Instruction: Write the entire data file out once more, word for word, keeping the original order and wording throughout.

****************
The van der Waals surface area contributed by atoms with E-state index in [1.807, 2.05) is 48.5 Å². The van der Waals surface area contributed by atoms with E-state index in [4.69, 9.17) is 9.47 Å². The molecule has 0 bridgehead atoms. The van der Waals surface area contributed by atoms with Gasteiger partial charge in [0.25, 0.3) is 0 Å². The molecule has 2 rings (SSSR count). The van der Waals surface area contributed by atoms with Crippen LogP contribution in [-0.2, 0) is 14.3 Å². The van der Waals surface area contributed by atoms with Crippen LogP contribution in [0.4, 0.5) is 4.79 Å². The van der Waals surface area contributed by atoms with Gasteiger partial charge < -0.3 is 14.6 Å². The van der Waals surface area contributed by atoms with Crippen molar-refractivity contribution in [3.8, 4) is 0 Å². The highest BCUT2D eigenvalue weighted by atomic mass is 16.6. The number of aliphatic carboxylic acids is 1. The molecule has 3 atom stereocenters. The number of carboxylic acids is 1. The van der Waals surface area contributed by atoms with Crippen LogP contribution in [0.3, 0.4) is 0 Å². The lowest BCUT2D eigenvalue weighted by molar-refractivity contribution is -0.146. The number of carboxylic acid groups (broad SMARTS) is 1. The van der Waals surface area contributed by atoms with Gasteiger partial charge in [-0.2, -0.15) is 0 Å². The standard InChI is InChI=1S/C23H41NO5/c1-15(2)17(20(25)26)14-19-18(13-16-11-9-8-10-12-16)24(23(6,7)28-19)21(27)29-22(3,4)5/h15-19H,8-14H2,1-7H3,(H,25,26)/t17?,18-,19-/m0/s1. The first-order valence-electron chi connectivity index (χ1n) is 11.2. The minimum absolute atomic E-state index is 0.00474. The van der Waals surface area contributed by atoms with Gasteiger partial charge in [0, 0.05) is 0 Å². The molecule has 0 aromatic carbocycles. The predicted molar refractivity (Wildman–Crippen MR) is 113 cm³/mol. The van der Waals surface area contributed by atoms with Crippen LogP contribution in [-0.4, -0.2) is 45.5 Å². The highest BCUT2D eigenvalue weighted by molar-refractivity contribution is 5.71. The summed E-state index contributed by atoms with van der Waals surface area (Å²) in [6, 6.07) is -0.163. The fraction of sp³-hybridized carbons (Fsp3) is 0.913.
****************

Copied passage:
The van der Waals surface area contributed by atoms with E-state index in [1.807, 2.05) is 48.5 Å². The van der Waals surface area contributed by atoms with E-state index in [4.69, 9.17) is 9.47 Å². The molecule has 0 bridgehead atoms. The van der Waals surface area contributed by atoms with Gasteiger partial charge in [0.25, 0.3) is 0 Å². The molecule has 2 rings (SSSR count). The van der Waals surface area contributed by atoms with Crippen LogP contribution in [-0.2, 0) is 14.3 Å². The van der Waals surface area contributed by atoms with Crippen LogP contribution in [0.4, 0.5) is 4.79 Å². The van der Waals surface area contributed by atoms with Gasteiger partial charge < -0.3 is 14.6 Å². The van der Waals surface area contributed by atoms with Crippen molar-refractivity contribution in [3.8, 4) is 0 Å². The highest BCUT2D eigenvalue weighted by atomic mass is 16.6. The number of aliphatic carboxylic acids is 1. The molecule has 3 atom stereocenters. The number of carboxylic acids is 1. The van der Waals surface area contributed by atoms with Crippen LogP contribution in [0.3, 0.4) is 0 Å². The lowest BCUT2D eigenvalue weighted by molar-refractivity contribution is -0.146. The number of carboxylic acid groups (broad SMARTS) is 1. The van der Waals surface area contributed by atoms with Gasteiger partial charge in [-0.2, -0.15) is 0 Å². The standard InChI is InChI=1S/C23H41NO5/c1-15(2)17(20(25)26)14-19-18(13-16-11-9-8-10-12-16)24(23(6,7)28-19)21(27)29-22(3,4)5/h15-19H,8-14H2,1-7H3,(H,25,26)/t17?,18-,19-/m0/s1. The first-order valence-electron chi connectivity index (χ1n) is 11.2. The minimum absolute atomic E-state index is 0.00474. The van der Waals surface area contributed by atoms with Gasteiger partial charge in [0, 0.05) is 0 Å². The molecule has 0 aromatic carbocycles. The predicted molar refractivity (Wildman–Crippen MR) is 113 cm³/mol. The van der Waals surface area contributed by atoms with Crippen LogP contribution in [-0.4, -0.2) is 45.5 Å². The highest BCUT2D eigenvalue weighted by molar-refractivity contribution is 5.71. The summed E-state index contributed by atoms with van der Waals surface area (Å²) in [6, 6.07) is -0.163. The fraction of sp³-hybridized carbons (Fsp3) is 0.913.